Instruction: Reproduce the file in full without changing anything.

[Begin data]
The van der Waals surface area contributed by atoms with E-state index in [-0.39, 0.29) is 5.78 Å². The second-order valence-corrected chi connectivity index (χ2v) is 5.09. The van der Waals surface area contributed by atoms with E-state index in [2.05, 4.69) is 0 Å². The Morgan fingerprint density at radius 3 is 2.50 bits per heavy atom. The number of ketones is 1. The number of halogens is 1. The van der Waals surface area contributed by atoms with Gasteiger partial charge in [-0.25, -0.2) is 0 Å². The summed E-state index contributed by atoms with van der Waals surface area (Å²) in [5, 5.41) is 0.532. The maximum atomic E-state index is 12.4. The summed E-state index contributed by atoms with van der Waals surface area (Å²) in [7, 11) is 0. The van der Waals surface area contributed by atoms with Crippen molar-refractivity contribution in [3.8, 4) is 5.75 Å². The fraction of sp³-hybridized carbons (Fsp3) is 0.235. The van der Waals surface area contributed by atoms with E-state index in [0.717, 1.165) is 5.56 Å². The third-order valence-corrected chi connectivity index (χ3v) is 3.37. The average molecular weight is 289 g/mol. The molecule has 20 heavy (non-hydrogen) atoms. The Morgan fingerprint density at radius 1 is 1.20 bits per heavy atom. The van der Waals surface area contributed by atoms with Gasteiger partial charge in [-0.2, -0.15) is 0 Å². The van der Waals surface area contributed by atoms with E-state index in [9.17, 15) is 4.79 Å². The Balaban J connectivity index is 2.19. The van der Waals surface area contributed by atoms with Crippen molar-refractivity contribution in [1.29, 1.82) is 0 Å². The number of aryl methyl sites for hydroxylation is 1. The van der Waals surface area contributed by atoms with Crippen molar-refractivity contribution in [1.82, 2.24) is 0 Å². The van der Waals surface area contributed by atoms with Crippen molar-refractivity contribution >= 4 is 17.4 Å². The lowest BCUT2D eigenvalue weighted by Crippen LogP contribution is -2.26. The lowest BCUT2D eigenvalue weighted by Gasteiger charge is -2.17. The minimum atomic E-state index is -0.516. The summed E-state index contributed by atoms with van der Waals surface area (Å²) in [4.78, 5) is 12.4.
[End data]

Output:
The van der Waals surface area contributed by atoms with E-state index in [-0.39, 0.29) is 5.78 Å². The second-order valence-corrected chi connectivity index (χ2v) is 5.09. The van der Waals surface area contributed by atoms with E-state index in [2.05, 4.69) is 0 Å². The Morgan fingerprint density at radius 3 is 2.50 bits per heavy atom. The number of ketones is 1. The number of halogens is 1. The van der Waals surface area contributed by atoms with Gasteiger partial charge in [-0.25, -0.2) is 0 Å². The summed E-state index contributed by atoms with van der Waals surface area (Å²) in [5, 5.41) is 0.532. The maximum atomic E-state index is 12.4. The summed E-state index contributed by atoms with van der Waals surface area (Å²) in [7, 11) is 0. The van der Waals surface area contributed by atoms with Crippen molar-refractivity contribution in [3.8, 4) is 5.75 Å². The fraction of sp³-hybridized carbons (Fsp3) is 0.235. The van der Waals surface area contributed by atoms with E-state index in [0.717, 1.165) is 5.56 Å². The third-order valence-corrected chi connectivity index (χ3v) is 3.37. The average molecular weight is 289 g/mol. The molecule has 20 heavy (non-hydrogen) atoms. The Morgan fingerprint density at radius 1 is 1.20 bits per heavy atom. The van der Waals surface area contributed by atoms with Gasteiger partial charge in [-0.2, -0.15) is 0 Å². The van der Waals surface area contributed by atoms with E-state index in [9.17, 15) is 4.79 Å². The Balaban J connectivity index is 2.19. The van der Waals surface area contributed by atoms with Crippen molar-refractivity contribution in [1.29, 1.82) is 0 Å². The number of aryl methyl sites for hydroxylation is 1. The van der Waals surface area contributed by atoms with Crippen molar-refractivity contribution in [1.82, 2.24) is 0 Å². The van der Waals surface area contributed by atoms with Crippen molar-refractivity contribution >= 4 is 17.4 Å². The lowest BCUT2D eigenvalue weighted by Crippen LogP contribution is -2.26. The lowest BCUT2D eigenvalue weighted by Gasteiger charge is -2.17. The minimum atomic E-state index is -0.516. The summed E-state index contributed by atoms with van der Waals surface area (Å²) in [4.78, 5) is 12.4.